It’s a truth universally acknowledged that anything homemade is typically better than its slick, factoryproduced counterpart.

Much like a handwritten note, a birthday gift that wasn’t procured at the local mall or a mouthwatering, made-from-scratch meal savored with family and friends, Irish worship artists Rend Collective Experiment wanted to approach the follow-up to their universally praised debut, Organic Family Hymnal, in the same decidedly homespun fashion.

So instead of holing up in a studio for weeks on end, Rend Collective Experiment held their recording sessions a lot closer to home—namely in Gareth and Ally Gilkeson’s own living room in Northern Ireland.

For some musicians, working at home would be the very definition of chaos. But for the group who’s always been less of a band and more of a family anyway, it was an ideal experience that culminated in the group’s exquisitely crafted (and appropriately titled) second album, Homemade Worship By Handmade People.

“The best way I could describe it was that we didn’t want to get involved in any clinical, polished studio where things felt detached from normal life,” Gareth says. “We wanted things to feel homey, and there was something intimate about that. Naturally, there were guitars and instruments everywhere for the better part of six months, and I’m not sure how my wife [Ally] coped, but it was an experience none of us will ever forget. It’s a fun way of making music.”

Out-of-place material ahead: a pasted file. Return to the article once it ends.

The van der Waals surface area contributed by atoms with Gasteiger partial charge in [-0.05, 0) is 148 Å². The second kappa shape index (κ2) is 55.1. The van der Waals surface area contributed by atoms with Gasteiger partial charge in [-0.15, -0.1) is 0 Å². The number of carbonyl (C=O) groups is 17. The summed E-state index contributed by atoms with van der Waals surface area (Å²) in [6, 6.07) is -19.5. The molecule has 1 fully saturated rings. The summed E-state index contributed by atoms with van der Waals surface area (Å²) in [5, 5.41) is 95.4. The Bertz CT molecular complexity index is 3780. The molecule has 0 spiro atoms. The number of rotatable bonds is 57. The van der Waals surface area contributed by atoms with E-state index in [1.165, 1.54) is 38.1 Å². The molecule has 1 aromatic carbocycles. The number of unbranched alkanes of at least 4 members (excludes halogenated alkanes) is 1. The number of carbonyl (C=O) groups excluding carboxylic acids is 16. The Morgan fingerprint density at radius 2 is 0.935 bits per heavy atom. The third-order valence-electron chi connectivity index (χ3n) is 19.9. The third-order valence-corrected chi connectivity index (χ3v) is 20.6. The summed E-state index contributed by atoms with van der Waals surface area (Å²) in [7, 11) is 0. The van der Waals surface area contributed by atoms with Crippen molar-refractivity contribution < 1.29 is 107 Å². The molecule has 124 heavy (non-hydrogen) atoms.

More interested in creating a raw, authentic vibe than necessarily getting all the technicalities right since they also produced the album, the aim of Homemade Worship By Handmade People was to write songs with congregations in mind, and to remind the Church universal that we’re all unique, valuable and made with God’s own hands.

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“We’re all handmade people created by our God who is not safe or small,” Gareth shares. “Our heart was ultimately to make music that was sonically creative and pushed the boundaries, but we also wanted to write something that really served the Church. It’s not us trying to do something crazy and different for crazy and different’s sake, it’s our response to a truly magnificent God with a wild imagination.”

Effectively setting the stage, both musically and thematically, the album’s opening track “Praise Like Fireworks” is a lyrically inventive and inherently enthusiastic reminder to let worship spring from a heart of thankfulness. Emphasizing that we all have a home in God’s family, it’s a “celebration of community” that the group says is “insanely fun” to play.

With hopes of engaging the Church in theological matters, better ways of looking at who God is and approaching our culture, Homemade Worship By Handmade People is also filled with challenging songs like “Build Your Kingdom Here,” a stirring call for revival, not to mention a faith-affirming declaration that we, the Church, “are the hope on earth.”